You have a rash by a Pfeiffer's glandular fever?
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A rash is not a mandatory criterion of existing glandular fever, but occurs in some patients. Overall, however, only five percent of patients with a Pfeiffer's glandular fever are also affected by a concurrent rash.
If the skin rash occurs, it is often similar to the rash that occurs in a rubella infection, but the rash in Pfeiffer's glandular fever is usually much less pronounced.
The expression of the rash may look different, from just small redness to whiplash-like puffiness associated with itching. In part, the oral mucosa and tongue are reddened at the same time.
An actual therapy against the Pfeiffersche glandular fever or the accompanying rash does not exist. Only to alleviate symptoms can be used, for example, antipyretic or analgesic drugs.
But there is no symptom-relieving treatment against the rash. Theoretically, cortisone preparations could be used in case of excessive itching, but this is not common in practice. It is important that the children or even adults keep a bed rest. Even after the illness subsides no sport should be driven, as it can come in part as part of the disease to a spleen swelling, so there is a risk of splenic rupture.
If a rash occurs during the disease, it usually manifests in the first days of the disease. On average, the disease lasts for about three weeks, so that by no later than the rash should have subsided. However, over the three weeks, over weeks to months, increased fatigue and fatigue may persist.
There is no preferred place for the rash. In principle, all skin areas can be affected, including the face, which is then dotted with small red dots. At the same time, however, most of the arms, legs and chest are affected.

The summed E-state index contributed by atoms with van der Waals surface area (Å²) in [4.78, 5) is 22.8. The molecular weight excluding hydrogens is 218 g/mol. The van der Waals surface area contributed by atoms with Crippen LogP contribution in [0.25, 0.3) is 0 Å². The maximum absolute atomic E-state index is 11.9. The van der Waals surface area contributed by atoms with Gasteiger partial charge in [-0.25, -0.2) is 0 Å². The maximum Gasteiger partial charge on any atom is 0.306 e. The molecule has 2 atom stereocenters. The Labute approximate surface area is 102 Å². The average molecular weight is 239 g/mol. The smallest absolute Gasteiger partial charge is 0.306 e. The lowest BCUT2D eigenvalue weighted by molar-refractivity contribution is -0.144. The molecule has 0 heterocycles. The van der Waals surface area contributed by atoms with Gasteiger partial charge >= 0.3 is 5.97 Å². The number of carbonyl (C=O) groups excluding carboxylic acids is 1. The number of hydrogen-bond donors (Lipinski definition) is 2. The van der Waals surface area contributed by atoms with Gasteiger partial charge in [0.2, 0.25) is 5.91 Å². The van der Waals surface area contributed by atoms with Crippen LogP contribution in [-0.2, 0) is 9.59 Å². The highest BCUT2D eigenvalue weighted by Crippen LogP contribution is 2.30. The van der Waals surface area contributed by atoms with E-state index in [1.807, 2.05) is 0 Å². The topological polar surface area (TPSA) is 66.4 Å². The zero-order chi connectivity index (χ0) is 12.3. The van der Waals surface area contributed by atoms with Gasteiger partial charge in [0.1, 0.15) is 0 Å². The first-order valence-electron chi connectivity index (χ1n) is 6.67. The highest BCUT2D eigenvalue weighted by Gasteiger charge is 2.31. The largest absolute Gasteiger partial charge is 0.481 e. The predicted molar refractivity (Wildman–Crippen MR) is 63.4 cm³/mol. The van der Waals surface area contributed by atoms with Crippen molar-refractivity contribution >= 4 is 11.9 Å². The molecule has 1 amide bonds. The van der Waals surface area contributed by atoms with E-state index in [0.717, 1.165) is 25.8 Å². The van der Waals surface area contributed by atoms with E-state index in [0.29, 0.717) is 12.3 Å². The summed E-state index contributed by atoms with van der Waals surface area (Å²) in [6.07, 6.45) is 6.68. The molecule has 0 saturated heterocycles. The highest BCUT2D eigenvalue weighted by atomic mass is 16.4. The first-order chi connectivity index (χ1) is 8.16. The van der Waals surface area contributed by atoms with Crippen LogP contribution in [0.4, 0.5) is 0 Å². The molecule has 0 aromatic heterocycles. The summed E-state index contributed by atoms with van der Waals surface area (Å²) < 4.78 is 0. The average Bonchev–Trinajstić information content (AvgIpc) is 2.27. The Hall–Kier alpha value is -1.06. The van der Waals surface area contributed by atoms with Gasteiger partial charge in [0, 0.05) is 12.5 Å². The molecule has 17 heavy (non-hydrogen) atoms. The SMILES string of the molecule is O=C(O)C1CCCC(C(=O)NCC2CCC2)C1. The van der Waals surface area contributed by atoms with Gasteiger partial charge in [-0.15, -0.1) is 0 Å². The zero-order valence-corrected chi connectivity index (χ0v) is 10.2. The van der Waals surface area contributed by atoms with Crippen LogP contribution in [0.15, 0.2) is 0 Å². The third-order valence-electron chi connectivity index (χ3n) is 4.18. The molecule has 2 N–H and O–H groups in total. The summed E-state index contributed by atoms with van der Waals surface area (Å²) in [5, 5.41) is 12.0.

With the Pfeifferschen glandular fever it can come in rare cases to a Enanthem on the hard palate. It is a rash of the palate. This is also called " petechial", because it is the rash to very small, red dots. In addition, a rash may occur on the trunk of the body, which manifests itself as fine, red spots.
Much more common are grayish deposits of the tonsils, which are very clear when looking at the throat. Their appearance is often referred to as dirty. Other rashes in the mouth, however, are not typical of the Pfeiffer's glandular fever.
For therapy antibiotics are not suitable in a Pfeifferschen glandular fever, as antibiotics only act against bacterial infections and the Pfeiffer's glandular fever by a virus, the Epstein-Barr virus is triggered.
A rash in a Pfeiffer's glandular fever need not always be triggered by the disease itself, but may also be provoked by the administration of the antibiotic amoxicillin, which was mistakenly prescribed by the doctor, as the Pfeiffer's glandular fever was not recognized as such by the doctor.
This so-called drug eruption is much more pronounced than the rash, which is triggered by a glandular fever. The rash caused by the antibiotic Amoxicillin is intensely red and distributed over the body over a wide area.
If this drug eruption after Ampicillin on, is practically the diagnosis of an existing Pfeiffer's glandular fever made.
Amoxicillin is an antibiotic in the beta-lactam group, or more precisely, aminopenicillin. It is used in many diseases caused by bacteria. These include, for example, middle ear infections, urinary tract infections and respiratory tract infections. As an undesirable side effect of amoxicillin treatment, a drug rash, a skin rash, can occur that has very different appearances. Frequently there are rashes or scarlet rashes of the skin that occur about 7 to 12 days after taking the drug.